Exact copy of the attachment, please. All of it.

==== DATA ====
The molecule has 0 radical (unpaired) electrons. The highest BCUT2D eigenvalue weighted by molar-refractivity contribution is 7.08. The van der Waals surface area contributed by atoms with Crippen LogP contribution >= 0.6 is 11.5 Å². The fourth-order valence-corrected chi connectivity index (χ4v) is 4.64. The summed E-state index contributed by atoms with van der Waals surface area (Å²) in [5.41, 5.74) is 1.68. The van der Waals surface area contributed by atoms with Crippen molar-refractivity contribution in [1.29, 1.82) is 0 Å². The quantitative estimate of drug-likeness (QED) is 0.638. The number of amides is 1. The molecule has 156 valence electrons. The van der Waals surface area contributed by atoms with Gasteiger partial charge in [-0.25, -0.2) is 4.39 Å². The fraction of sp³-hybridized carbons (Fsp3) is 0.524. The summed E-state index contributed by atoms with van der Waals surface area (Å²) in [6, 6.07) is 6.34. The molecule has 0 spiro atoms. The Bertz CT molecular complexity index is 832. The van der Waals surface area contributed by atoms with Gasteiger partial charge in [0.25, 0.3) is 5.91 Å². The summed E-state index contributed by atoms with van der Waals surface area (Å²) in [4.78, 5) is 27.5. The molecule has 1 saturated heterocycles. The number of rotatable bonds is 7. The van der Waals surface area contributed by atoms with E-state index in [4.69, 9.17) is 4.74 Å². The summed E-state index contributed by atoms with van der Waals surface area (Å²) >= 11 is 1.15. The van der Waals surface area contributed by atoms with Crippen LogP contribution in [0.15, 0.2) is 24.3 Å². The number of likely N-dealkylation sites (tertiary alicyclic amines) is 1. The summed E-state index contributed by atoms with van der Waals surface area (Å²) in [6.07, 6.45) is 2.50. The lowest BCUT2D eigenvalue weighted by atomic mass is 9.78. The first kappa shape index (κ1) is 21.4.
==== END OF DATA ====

The molecule has 0 radical (unpaired) electrons. The highest BCUT2D eigenvalue weighted by molar-refractivity contribution is 7.08. The van der Waals surface area contributed by atoms with Crippen LogP contribution >= 0.6 is 11.5 Å². The fourth-order valence-corrected chi connectivity index (χ4v) is 4.64. The summed E-state index contributed by atoms with van der Waals surface area (Å²) in [5.41, 5.74) is 1.68. The van der Waals surface area contributed by atoms with Crippen molar-refractivity contribution in [1.29, 1.82) is 0 Å². The quantitative estimate of drug-likeness (QED) is 0.638. The number of amides is 1. The molecule has 156 valence electrons. The van der Waals surface area contributed by atoms with Gasteiger partial charge in [-0.25, -0.2) is 4.39 Å². The fraction of sp³-hybridized carbons (Fsp3) is 0.524. The summed E-state index contributed by atoms with van der Waals surface area (Å²) in [6, 6.07) is 6.34. The molecule has 0 spiro atoms. The Bertz CT molecular complexity index is 832. The van der Waals surface area contributed by atoms with Gasteiger partial charge in [0.25, 0.3) is 5.91 Å². The summed E-state index contributed by atoms with van der Waals surface area (Å²) in [4.78, 5) is 27.5. The molecule has 1 saturated heterocycles. The number of rotatable bonds is 7. The van der Waals surface area contributed by atoms with E-state index in [4.69, 9.17) is 4.74 Å². The summed E-state index contributed by atoms with van der Waals surface area (Å²) >= 11 is 1.15. The van der Waals surface area contributed by atoms with Crippen LogP contribution in [0.15, 0.2) is 24.3 Å². The number of likely N-dealkylation sites (tertiary alicyclic amines) is 1. The summed E-state index contributed by atoms with van der Waals surface area (Å²) in [6.07, 6.45) is 2.50. The lowest BCUT2D eigenvalue weighted by atomic mass is 9.78. The first kappa shape index (κ1) is 21.4.